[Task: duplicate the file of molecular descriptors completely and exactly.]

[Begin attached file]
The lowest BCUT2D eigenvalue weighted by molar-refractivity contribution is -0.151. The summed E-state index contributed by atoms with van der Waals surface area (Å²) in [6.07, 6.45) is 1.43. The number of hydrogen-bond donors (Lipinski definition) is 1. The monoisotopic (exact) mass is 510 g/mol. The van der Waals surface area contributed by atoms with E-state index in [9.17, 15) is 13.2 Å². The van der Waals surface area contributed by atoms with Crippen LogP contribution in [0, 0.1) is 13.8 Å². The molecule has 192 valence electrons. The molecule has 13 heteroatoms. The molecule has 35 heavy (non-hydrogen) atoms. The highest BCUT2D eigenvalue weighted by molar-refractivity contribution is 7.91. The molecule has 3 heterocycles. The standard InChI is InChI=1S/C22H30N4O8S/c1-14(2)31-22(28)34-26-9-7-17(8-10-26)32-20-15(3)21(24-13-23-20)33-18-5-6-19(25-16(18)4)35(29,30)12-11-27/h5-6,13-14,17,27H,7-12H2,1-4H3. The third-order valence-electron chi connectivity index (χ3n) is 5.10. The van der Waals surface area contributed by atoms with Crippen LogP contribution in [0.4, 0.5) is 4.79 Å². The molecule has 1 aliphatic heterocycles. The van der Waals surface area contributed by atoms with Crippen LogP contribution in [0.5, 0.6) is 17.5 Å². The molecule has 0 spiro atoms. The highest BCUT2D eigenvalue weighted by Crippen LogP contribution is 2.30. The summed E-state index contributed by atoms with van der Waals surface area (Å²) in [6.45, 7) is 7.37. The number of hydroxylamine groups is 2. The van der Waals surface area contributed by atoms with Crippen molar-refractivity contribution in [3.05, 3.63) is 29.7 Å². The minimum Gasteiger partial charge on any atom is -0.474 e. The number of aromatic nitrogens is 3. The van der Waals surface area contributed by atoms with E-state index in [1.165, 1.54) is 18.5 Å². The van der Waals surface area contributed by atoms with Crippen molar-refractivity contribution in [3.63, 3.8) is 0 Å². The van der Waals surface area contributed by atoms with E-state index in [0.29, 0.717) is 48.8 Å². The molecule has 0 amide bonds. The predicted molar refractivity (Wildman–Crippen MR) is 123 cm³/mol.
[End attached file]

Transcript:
The lowest BCUT2D eigenvalue weighted by molar-refractivity contribution is -0.151. The summed E-state index contributed by atoms with van der Waals surface area (Å²) in [6.07, 6.45) is 1.43. The number of hydrogen-bond donors (Lipinski definition) is 1. The monoisotopic (exact) mass is 510 g/mol. The van der Waals surface area contributed by atoms with E-state index in [9.17, 15) is 13.2 Å². The van der Waals surface area contributed by atoms with Crippen LogP contribution in [0, 0.1) is 13.8 Å². The molecule has 192 valence electrons. The molecule has 13 heteroatoms. The molecule has 35 heavy (non-hydrogen) atoms. The highest BCUT2D eigenvalue weighted by molar-refractivity contribution is 7.91. The molecule has 3 heterocycles. The standard InChI is InChI=1S/C22H30N4O8S/c1-14(2)31-22(28)34-26-9-7-17(8-10-26)32-20-15(3)21(24-13-23-20)33-18-5-6-19(25-16(18)4)35(29,30)12-11-27/h5-6,13-14,17,27H,7-12H2,1-4H3. The third-order valence-electron chi connectivity index (χ3n) is 5.10. The van der Waals surface area contributed by atoms with Crippen LogP contribution in [0.4, 0.5) is 4.79 Å². The molecule has 1 aliphatic heterocycles. The van der Waals surface area contributed by atoms with Crippen LogP contribution in [0.5, 0.6) is 17.5 Å². The molecule has 0 spiro atoms. The highest BCUT2D eigenvalue weighted by Crippen LogP contribution is 2.30. The summed E-state index contributed by atoms with van der Waals surface area (Å²) in [6.45, 7) is 7.37. The number of hydroxylamine groups is 2. The van der Waals surface area contributed by atoms with Crippen molar-refractivity contribution in [3.05, 3.63) is 29.7 Å². The minimum Gasteiger partial charge on any atom is -0.474 e. The number of aromatic nitrogens is 3. The van der Waals surface area contributed by atoms with E-state index in [1.165, 1.54) is 18.5 Å². The van der Waals surface area contributed by atoms with Crippen molar-refractivity contribution in [3.63, 3.8) is 0 Å². The van der Waals surface area contributed by atoms with E-state index in [0.29, 0.717) is 48.8 Å². The molecule has 0 amide bonds. The predicted molar refractivity (Wildman–Crippen MR) is 123 cm³/mol.